5.3 Stellar Photometry

5.3.1 Basic approach

If your goal is to measure stellar colors in a relative sense, then you can proceed as follows:

Select a detector and a suite of filters for your measurements Define some combination of reference stars that define zero color Measure a network of standard stars of varying colors relative to these reference stars Measure your science targets relative to these standard stars

Assuming you do not want to fight 20 centuries of tradition, you will express your results in the magnitude system. In general, the magnitude difference, m1 m2, between objects 1 and 2 at the same photometric band is

where f1 and f2 are respectively the fluxes of objects 1 and 2 in the band. Thus, the system is logarithmic, useful given the huge range of brightness of astronomical sources, and is a somewhat arcane way of describing flux ratios. To provide a universal system, the apparent magnitude, m, is defined as in equation (5.1) but with star 2 a zero point flux, that is a flux that defines the magnitude scale and is based on a star or suite of stars to provide consistent results in multiple photometric bands. In general, the zero-point-defining star may not be accessible for direct observation (it may be below the horizon, too bright, or may not exist if the zero point is defined as a combination of fluxes from more than one star, for example). So we have:


In general, the reduction described in Section 5.2 will be quoted in "instrumental magnitudes", and you will need to find what signals standards give in instrumental magnitudes to put the data on a standard scale. The magnitude of the standard star in equation (5.3) is then subsumed into a zero point term. The absolute magnitude, M, is the magnitude a star would have at a distance of 10pc. The distance modulus is the difference between apparent and absolute magnitudes, m M:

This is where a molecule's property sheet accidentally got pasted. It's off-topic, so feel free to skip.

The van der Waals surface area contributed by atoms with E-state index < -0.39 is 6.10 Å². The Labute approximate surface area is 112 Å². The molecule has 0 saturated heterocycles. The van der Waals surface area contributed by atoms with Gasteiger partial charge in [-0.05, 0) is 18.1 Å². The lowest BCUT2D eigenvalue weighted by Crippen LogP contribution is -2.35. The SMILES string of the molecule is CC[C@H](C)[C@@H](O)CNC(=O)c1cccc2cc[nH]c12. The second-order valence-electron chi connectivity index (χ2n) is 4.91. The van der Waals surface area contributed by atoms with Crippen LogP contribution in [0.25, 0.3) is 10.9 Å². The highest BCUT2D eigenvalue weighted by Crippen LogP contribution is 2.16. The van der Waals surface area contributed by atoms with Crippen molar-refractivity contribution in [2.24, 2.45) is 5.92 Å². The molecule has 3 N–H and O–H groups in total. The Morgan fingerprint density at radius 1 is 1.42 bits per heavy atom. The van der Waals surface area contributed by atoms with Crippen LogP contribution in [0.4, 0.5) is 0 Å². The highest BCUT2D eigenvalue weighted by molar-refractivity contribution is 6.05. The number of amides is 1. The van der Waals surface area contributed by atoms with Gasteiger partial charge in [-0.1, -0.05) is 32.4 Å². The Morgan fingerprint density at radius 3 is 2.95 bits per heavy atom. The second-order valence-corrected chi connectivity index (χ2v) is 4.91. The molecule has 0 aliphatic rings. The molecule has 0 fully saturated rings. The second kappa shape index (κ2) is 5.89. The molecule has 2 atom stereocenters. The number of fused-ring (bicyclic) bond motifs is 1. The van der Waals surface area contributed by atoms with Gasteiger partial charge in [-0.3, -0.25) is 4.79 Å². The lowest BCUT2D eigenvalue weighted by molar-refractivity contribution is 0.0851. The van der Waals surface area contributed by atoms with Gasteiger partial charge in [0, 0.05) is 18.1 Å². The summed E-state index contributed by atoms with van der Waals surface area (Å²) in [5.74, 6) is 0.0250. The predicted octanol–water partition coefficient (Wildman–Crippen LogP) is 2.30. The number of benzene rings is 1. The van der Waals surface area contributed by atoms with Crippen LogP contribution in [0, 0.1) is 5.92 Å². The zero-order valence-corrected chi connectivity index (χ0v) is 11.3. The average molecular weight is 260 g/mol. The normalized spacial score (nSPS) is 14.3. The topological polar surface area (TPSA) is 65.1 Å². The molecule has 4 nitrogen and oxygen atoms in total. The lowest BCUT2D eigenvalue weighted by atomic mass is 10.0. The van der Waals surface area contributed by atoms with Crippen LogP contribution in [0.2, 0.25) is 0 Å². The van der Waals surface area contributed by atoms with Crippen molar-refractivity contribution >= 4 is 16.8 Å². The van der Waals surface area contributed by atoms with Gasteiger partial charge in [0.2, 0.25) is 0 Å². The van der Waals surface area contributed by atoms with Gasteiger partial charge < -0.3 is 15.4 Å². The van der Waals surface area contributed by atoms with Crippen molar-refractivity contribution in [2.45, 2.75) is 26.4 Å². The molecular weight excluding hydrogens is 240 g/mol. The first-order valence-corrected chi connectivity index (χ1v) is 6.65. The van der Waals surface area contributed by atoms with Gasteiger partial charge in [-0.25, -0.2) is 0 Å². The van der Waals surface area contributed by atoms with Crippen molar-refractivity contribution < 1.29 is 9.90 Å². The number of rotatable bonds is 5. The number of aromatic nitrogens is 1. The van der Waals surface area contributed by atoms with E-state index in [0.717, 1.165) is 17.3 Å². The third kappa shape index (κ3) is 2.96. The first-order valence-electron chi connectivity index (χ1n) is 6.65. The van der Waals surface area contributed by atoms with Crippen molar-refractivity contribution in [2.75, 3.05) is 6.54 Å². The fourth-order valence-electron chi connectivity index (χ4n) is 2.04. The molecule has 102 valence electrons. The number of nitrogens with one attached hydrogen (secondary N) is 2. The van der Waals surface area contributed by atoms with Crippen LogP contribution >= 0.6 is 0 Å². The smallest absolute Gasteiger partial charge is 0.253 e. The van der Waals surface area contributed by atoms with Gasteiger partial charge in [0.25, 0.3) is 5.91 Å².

here d is the distance of the star with magnitude m. To go further, we need to introduce a specific photometric system as an example. We select the Arizona UBVRIJHKLMNQ system introduced by Harold Johnson with an assist by Frank Low (and H added by Eric Becklin). The Johnson UBVR system was originally based on combinations of colored glass and the spectral responses of photomultipliers. I was an interference filter. The bands are shown in Figure 5.1; because the atmospheric transmission is good and relatively featureless across the spectral range of these bands (Figure 1.17), they could be defined for convenience. This system had the appearance of being cheaply and easily reproduced, but the detector-dependence resulted in a single system-defining photometer. When this photometer was no lon